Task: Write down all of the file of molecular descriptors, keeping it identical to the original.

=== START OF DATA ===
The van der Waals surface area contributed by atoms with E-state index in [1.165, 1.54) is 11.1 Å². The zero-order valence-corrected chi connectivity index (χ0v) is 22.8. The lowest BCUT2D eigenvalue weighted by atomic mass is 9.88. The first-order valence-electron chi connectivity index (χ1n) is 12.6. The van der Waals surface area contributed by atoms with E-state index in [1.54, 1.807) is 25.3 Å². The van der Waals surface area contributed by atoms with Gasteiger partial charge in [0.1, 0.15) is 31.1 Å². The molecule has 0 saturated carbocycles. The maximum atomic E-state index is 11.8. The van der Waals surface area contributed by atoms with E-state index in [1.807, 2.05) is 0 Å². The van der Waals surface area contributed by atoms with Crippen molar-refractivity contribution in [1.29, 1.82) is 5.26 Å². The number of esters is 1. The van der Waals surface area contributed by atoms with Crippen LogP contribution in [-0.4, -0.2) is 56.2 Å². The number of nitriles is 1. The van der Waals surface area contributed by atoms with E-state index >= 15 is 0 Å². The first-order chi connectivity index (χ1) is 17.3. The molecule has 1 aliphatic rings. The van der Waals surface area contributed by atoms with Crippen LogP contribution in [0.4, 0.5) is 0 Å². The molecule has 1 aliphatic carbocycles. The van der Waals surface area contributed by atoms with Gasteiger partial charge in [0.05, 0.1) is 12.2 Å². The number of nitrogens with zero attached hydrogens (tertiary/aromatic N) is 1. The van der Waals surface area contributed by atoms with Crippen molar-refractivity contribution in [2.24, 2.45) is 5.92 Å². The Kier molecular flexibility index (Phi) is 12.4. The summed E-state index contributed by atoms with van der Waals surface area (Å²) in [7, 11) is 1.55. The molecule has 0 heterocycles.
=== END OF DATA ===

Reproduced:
The van der Waals surface area contributed by atoms with E-state index in [1.165, 1.54) is 11.1 Å². The zero-order valence-corrected chi connectivity index (χ0v) is 22.8. The lowest BCUT2D eigenvalue weighted by atomic mass is 9.88. The first-order valence-electron chi connectivity index (χ1n) is 12.6. The van der Waals surface area contributed by atoms with E-state index in [1.54, 1.807) is 25.3 Å². The van der Waals surface area contributed by atoms with Gasteiger partial charge in [0.1, 0.15) is 31.1 Å². The molecule has 0 saturated carbocycles. The maximum atomic E-state index is 11.8. The van der Waals surface area contributed by atoms with E-state index in [1.807, 2.05) is 0 Å². The van der Waals surface area contributed by atoms with Crippen molar-refractivity contribution in [1.29, 1.82) is 5.26 Å². The number of esters is 1. The van der Waals surface area contributed by atoms with Crippen LogP contribution in [-0.4, -0.2) is 56.2 Å². The number of nitriles is 1. The van der Waals surface area contributed by atoms with E-state index >= 15 is 0 Å². The first-order chi connectivity index (χ1) is 17.3. The molecule has 1 aliphatic rings. The van der Waals surface area contributed by atoms with Crippen LogP contribution in [0.4, 0.5) is 0 Å². The molecule has 1 aliphatic carbocycles. The van der Waals surface area contributed by atoms with Gasteiger partial charge in [0.05, 0.1) is 12.2 Å². The number of nitrogens with zero attached hydrogens (tertiary/aromatic N) is 1. The van der Waals surface area contributed by atoms with Crippen molar-refractivity contribution in [2.24, 2.45) is 5.92 Å². The Kier molecular flexibility index (Phi) is 12.4. The summed E-state index contributed by atoms with van der Waals surface area (Å²) in [7, 11) is 1.55. The molecule has 0 heterocycles.